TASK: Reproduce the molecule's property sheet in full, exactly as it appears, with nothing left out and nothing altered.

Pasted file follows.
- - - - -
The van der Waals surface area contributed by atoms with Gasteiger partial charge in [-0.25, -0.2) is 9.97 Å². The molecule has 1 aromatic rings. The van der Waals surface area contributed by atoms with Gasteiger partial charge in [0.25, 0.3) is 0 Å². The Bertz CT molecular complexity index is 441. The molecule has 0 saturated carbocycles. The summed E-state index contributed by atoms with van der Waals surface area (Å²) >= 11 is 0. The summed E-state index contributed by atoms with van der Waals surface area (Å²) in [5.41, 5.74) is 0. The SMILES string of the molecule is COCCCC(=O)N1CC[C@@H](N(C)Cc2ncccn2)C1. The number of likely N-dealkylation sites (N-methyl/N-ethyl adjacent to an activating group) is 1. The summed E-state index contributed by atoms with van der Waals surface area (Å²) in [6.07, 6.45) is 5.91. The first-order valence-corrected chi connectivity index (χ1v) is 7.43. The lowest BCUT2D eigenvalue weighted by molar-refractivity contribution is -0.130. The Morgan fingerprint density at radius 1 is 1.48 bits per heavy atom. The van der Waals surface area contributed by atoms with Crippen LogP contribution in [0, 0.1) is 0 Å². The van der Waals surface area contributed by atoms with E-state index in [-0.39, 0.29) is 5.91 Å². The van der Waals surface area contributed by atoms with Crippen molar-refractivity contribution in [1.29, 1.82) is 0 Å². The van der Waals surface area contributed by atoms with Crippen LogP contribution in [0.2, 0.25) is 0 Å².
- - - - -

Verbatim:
The van der Waals surface area contributed by atoms with Gasteiger partial charge in [-0.25, -0.2) is 9.97 Å². The molecule has 1 aromatic rings. The van der Waals surface area contributed by atoms with Gasteiger partial charge in [0.25, 0.3) is 0 Å². The Bertz CT molecular complexity index is 441. The molecule has 0 saturated carbocycles. The summed E-state index contributed by atoms with van der Waals surface area (Å²) >= 11 is 0. The summed E-state index contributed by atoms with van der Waals surface area (Å²) in [5.41, 5.74) is 0. The SMILES string of the molecule is COCCCC(=O)N1CC[C@@H](N(C)Cc2ncccn2)C1. The number of likely N-dealkylation sites (N-methyl/N-ethyl adjacent to an activating group) is 1. The summed E-state index contributed by atoms with van der Waals surface area (Å²) in [6.07, 6.45) is 5.91. The first-order valence-corrected chi connectivity index (χ1v) is 7.43. The lowest BCUT2D eigenvalue weighted by molar-refractivity contribution is -0.130. The Morgan fingerprint density at radius 1 is 1.48 bits per heavy atom. The van der Waals surface area contributed by atoms with Crippen LogP contribution in [0, 0.1) is 0 Å². The van der Waals surface area contributed by atoms with E-state index in [-0.39, 0.29) is 5.91 Å². The van der Waals surface area contributed by atoms with Crippen molar-refractivity contribution in [1.29, 1.82) is 0 Å². The van der Waals surface area contributed by atoms with Crippen LogP contribution in [0.2, 0.25) is 0 Å².